When I was a snarly teenager, my mom used to stay the most annoying things. One of my least favorite was “If you put things away, where they belong, when you have them …” followed by a very pointed look at whatever it was I’d laid down on the counter or the table or wherever. It used to drive me nuts. If I could get away with it, I’d stomp off to my room and slam the door, leaving the objectionable object where it was. Often this was accompanied by “I’ll put it away in a minute mom, JEEZ!”  Usually, though, I had to very begrudgingly pick the thing up and put it away right then and there. Oh the injustice!  Another annoying thing she used to say was “the longest way ’round is the sweetest way home,” usually said in a super annoying chirpy-happy voice while I was stuck in the back seat of a car – hot, motion sick and miserable. What?!? This didn’t even make any sense to me. Presumably home is the place you’re wanting to go in this scenario, right? Of course everybody knows that you’d want the fastest, shortest way to get there. Stupid parents.

68mountain_mist_trail_runThis last saying of hers kept running through my mind on our latest hike. Last time out, we had  planned on taking another one of the hikes from Johnny Molloy’s 50 Hikes in Alabama – #12 Natural Well Loop – but decided not to because they were running the Mountain Mist 50K Trail Run that day. We’d heard that something like 400 people had signed up so we figured parking would be a nightmare plus all the trails on our proposed loop were part of the Mountain Mist route so we’d either be stepping off trail all the time to let the runners pass, or even worse, holding somebody up and ruining their race! We ended going to Muscle Shoals instead, but the idea of going to Natural Well again stuck with me and I insisted we do it this weekend.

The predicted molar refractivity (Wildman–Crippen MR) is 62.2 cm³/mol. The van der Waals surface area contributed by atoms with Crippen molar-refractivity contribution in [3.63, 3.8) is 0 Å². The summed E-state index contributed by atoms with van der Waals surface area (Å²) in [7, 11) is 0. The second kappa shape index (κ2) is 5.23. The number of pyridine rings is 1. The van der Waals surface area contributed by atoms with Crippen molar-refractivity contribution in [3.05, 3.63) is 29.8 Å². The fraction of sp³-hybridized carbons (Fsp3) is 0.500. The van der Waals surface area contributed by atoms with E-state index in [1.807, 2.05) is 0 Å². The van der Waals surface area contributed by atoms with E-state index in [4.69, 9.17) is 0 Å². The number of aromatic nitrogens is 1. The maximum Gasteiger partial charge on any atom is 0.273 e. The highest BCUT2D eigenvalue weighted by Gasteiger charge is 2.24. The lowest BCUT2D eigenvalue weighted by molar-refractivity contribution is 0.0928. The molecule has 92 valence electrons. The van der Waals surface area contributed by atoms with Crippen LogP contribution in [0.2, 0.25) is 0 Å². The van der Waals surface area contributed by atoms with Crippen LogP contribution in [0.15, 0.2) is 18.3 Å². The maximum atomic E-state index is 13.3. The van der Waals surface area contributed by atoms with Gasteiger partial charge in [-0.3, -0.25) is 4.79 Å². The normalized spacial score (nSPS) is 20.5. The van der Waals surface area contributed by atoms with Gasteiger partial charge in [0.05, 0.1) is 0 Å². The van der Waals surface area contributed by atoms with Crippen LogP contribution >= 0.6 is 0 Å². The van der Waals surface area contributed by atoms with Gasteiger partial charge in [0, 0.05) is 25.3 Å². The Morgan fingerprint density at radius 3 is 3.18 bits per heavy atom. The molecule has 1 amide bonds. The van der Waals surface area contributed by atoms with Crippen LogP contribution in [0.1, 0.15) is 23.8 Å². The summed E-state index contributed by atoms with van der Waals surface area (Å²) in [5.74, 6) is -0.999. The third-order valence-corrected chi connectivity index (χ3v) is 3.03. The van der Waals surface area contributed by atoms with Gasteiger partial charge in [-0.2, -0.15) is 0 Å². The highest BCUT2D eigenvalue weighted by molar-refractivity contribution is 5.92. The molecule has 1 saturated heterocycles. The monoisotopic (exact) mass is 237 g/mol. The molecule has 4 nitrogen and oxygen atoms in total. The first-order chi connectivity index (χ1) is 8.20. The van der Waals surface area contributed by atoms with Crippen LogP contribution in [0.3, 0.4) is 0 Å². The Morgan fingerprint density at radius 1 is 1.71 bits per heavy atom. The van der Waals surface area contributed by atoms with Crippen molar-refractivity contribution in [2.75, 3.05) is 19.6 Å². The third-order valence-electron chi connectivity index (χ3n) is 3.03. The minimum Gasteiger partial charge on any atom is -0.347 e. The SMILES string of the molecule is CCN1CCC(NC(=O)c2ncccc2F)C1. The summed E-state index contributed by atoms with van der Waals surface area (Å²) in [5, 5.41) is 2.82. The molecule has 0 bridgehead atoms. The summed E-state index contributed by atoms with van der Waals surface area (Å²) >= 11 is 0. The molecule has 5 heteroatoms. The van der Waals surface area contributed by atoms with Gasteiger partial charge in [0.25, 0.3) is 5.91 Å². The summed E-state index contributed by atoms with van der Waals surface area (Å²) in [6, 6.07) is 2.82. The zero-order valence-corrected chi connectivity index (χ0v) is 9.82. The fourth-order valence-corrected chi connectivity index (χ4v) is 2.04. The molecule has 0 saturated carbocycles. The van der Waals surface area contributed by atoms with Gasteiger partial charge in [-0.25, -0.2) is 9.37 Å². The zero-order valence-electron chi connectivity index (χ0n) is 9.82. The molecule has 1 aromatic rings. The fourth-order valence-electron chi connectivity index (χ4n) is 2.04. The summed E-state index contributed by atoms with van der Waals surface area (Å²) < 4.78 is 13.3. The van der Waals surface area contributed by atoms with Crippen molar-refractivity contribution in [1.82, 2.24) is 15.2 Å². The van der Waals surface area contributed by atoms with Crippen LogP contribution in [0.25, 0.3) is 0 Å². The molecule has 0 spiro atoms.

The last and only other time I’ve hiked to the Natural Well was years ago. We parked at the Land Trust parking lot on Monte Sano Boulevard across from the entrance to the Burritt Museum and took the Natural Well trail straight to it. Coming from that direction, Natural Well trail is an old roadbed and so it was a fairly short and easy hike. I remember being astounded that such a cool geologic feature was so accessible and yet I hadn’t even known it was there! However, in the intervening years, a landslide across the trail that was initially just a bit of an annoyance has eroded to the point where it’s really pretty hard to get across. At least it was around 2014 when we walked that way to see if we would be able get through. I was still working my way back to full mobility from my broken ankle so coming to the landslide area and just seeing a jumble of rocks uphill and downhill and pretty far across made me decide my ankle wasn’t up to it.